Colored Diffuse Mini Jets in Runaway Electrons Preionized Diffuse Discharges

Victor F. Tarasenko, Dmitry V. Beloplotov, Mikhail I. Lomaev

Research output: Contribution to journalArticlepeer-review

4 Citations (Scopus)


Optical emission of the nanosecond diffuse discharge initiated by runaway electrons in an inhomogeneous electric field was investigated in a single-pulse and pulse-periodic modes in different gases (air, nitrogen, and argon). The amplitude of voltage pulses, pulse rise time, and interelectrode distance were, respectively, 200 kV, 0.5 ns, and 13 mm for single-pulse mode, and 13 kV, 4 ns, and 2 mm for pulse-periodic mode. In the single-pulse mode, the diffuse mini jets (DMJs) of different colors with lengths up to 7 mm appear near electrodes. Blue DMJs were observed near electrodes with a small radius of curvature made of a stainless steel. Red DMJs were observed near the grounded flat electrode made of aluminum and in the center of discharge gap near a spark channel. It was shown that radiation intensity of DMJs increased with the increase in nitrogen pressure up to 0.4 MPa, but subsequent increase in pressure up to 0.7 MPa led to the decrease in radiation intensity. In the pulse-periodic mode, colored DMJs are observed as well, the size of which was ~1 mm. In this mode, the spectral and amplitude-temporal parameters of the radiation of DMJs have been studied. It was shown that the color of DMJs is determined by the radiation of electrode metal vapors. It was shown that the DMJs originate from the bright spots (explosive centers) on electrodes.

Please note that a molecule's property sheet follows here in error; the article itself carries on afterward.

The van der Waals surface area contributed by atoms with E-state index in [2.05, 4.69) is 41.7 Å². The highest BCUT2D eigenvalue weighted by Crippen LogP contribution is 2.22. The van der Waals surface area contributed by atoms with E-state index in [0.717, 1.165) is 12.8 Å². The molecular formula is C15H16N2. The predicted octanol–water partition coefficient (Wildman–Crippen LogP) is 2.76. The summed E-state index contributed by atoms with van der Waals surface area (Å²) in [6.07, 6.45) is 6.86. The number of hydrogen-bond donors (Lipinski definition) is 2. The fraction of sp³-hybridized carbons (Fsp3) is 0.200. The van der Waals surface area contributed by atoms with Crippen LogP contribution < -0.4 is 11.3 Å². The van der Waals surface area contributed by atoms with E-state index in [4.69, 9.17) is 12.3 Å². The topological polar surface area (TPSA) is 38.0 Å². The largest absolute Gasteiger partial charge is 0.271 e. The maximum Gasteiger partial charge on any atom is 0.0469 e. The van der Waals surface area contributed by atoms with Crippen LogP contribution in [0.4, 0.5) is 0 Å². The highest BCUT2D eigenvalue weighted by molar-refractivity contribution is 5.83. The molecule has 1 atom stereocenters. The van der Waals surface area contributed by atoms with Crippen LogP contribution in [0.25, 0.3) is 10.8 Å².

Original languageEnglish
Article number7426365
Pages (from-to)386-392
Number of pages7
JournalIEEE Transactions on Plasma Science
Issue number4
Publication statusPublished - 1 Apr 2016
Externally publishedYes


  • Cathode and anode spots
  • diffuse mini jets (DMJs)
  • electrode material
  • jets of metal vapor
  • runaway electrons preionized diffuse discharge (REP DD).

ASJC Scopus subject areas

  • Nuclear and High Energy Physics
  • Condensed Matter Physics

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